Most writers have heard the advice, Show, Don’t Tell. But what does it really mean and how do we use it in our stories? In this workshop, we will review the meaning of Show, Don’t Tell and discuss how this tool helps us connect with readers in a deeper way. We’ll discuss what ‘tell’ looks like and how to change it to ‘show’ using point of view and setting. We’ll look at Show, Don’t Tell in terms of character and character reactions. Great for any level of writer in any genre who wants their stories to be tighter and more impactful.
• Understand what the phrase means for your story
• Learn to identify ‘telling’ prose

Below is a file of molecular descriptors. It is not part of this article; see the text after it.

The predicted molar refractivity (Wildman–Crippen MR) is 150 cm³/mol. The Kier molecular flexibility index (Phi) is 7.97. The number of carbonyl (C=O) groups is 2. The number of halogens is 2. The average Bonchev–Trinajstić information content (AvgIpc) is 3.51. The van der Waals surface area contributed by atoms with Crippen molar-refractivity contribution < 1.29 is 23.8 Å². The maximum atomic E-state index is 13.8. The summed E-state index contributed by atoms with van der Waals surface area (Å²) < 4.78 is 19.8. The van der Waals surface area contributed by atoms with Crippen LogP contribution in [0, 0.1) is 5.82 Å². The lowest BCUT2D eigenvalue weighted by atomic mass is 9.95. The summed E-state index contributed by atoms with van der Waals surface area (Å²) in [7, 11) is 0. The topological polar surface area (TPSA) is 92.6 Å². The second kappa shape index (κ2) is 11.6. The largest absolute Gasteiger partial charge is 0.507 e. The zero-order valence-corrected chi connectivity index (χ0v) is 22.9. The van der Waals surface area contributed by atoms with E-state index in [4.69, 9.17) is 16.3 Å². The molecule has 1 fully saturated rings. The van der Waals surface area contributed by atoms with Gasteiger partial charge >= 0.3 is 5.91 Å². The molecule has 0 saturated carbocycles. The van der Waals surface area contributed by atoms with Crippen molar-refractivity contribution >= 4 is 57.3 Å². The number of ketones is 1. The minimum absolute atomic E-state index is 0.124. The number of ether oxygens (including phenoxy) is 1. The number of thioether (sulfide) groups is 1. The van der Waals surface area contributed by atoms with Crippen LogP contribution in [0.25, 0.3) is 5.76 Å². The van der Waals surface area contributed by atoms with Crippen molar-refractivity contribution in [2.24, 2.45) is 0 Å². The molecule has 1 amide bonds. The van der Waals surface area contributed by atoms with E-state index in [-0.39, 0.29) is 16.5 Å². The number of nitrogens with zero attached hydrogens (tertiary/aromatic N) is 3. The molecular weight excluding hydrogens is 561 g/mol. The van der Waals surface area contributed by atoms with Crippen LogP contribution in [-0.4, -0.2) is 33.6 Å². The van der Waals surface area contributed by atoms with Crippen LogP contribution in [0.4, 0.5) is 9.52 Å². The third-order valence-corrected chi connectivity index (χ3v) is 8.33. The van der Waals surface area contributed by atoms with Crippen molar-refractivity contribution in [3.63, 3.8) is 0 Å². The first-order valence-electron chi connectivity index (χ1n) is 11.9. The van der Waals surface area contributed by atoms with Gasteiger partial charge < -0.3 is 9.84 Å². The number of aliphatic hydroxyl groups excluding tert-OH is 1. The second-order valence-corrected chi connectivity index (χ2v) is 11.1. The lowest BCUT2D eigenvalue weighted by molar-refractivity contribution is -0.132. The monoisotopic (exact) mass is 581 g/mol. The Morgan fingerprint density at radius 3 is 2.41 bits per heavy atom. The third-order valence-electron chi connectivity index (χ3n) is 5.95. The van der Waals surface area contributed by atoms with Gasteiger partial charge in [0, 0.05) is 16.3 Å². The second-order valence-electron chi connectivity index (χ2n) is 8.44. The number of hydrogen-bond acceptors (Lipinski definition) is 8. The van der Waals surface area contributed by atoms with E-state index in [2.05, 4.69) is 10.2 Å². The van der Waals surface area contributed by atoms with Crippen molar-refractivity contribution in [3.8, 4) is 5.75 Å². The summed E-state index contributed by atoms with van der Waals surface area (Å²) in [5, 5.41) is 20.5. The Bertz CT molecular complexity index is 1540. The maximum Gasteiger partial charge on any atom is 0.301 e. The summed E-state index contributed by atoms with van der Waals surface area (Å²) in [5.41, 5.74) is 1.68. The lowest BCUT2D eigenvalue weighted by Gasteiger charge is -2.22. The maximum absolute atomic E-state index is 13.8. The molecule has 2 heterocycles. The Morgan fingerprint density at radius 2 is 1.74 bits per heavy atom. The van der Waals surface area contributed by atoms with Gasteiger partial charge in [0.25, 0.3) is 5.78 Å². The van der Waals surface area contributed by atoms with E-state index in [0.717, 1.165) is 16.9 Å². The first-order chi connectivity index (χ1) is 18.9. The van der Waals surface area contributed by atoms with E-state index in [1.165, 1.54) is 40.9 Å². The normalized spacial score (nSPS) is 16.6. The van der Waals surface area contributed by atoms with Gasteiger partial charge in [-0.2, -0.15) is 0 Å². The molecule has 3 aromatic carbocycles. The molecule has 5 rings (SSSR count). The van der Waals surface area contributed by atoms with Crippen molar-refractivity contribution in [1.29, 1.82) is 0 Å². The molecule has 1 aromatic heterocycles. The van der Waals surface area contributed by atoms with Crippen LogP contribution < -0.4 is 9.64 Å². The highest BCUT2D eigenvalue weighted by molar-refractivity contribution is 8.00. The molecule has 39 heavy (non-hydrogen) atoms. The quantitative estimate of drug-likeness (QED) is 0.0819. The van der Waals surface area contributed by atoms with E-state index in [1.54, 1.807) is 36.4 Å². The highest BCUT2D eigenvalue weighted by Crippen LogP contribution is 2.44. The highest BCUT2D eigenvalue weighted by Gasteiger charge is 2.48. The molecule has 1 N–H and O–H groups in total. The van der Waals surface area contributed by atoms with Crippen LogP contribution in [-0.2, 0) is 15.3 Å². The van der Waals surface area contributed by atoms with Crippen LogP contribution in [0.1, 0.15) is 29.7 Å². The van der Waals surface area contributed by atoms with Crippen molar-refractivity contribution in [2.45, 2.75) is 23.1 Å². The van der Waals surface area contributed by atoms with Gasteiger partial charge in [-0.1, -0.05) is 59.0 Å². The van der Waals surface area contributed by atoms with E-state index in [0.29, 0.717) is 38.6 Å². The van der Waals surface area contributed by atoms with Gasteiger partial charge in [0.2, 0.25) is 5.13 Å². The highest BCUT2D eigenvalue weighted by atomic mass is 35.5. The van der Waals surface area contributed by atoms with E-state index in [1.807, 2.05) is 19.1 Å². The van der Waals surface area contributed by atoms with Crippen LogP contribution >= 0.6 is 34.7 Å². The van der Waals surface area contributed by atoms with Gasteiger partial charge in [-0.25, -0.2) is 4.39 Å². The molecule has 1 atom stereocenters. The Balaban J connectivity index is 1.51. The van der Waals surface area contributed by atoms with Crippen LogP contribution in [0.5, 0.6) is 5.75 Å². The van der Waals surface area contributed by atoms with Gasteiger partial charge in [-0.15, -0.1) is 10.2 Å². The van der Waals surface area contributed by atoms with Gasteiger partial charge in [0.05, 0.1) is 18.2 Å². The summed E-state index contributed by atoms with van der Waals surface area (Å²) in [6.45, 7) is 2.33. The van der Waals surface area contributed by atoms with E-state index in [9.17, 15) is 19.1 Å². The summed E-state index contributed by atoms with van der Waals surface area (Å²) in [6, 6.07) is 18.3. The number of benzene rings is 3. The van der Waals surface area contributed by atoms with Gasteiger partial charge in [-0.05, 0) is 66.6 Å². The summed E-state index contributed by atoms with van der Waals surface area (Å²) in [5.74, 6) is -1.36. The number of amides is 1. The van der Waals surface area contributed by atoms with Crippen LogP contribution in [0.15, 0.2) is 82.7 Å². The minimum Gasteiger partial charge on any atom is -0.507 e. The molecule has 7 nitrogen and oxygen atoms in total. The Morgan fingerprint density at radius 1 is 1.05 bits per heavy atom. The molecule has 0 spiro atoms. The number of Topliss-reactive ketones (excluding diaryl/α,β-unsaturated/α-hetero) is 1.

• Know how to convert ‘telling’ to ‘showing’
• How to use point of view to heighten Show, Don’t Tell
When it is okay to tell
Leslie J. Hall the author of the Kaitlyn Willis Road Signs mysteries, a humorous, PG-rated, amateur sleuth series starring a NW code enforcement officer. She also writes women’s fiction and in training to become a book coach. Leslie loves to speak, teach, and share her passion for writing with others.
When not writing, Leslie volunteers for writer-related events, leads Write Night (a weekly virtual facilitated critique group), teaches beginning writing at community colleges in continuing ed, laughs as much as possible, and when not doing all of that, hangs out at the beach whenever possible.
She lives in Bremerton, WA with her husband and her pandemic rescue cat, Mia. Learn more about Leslie’s writing and her classes at www.lesliejhall.com
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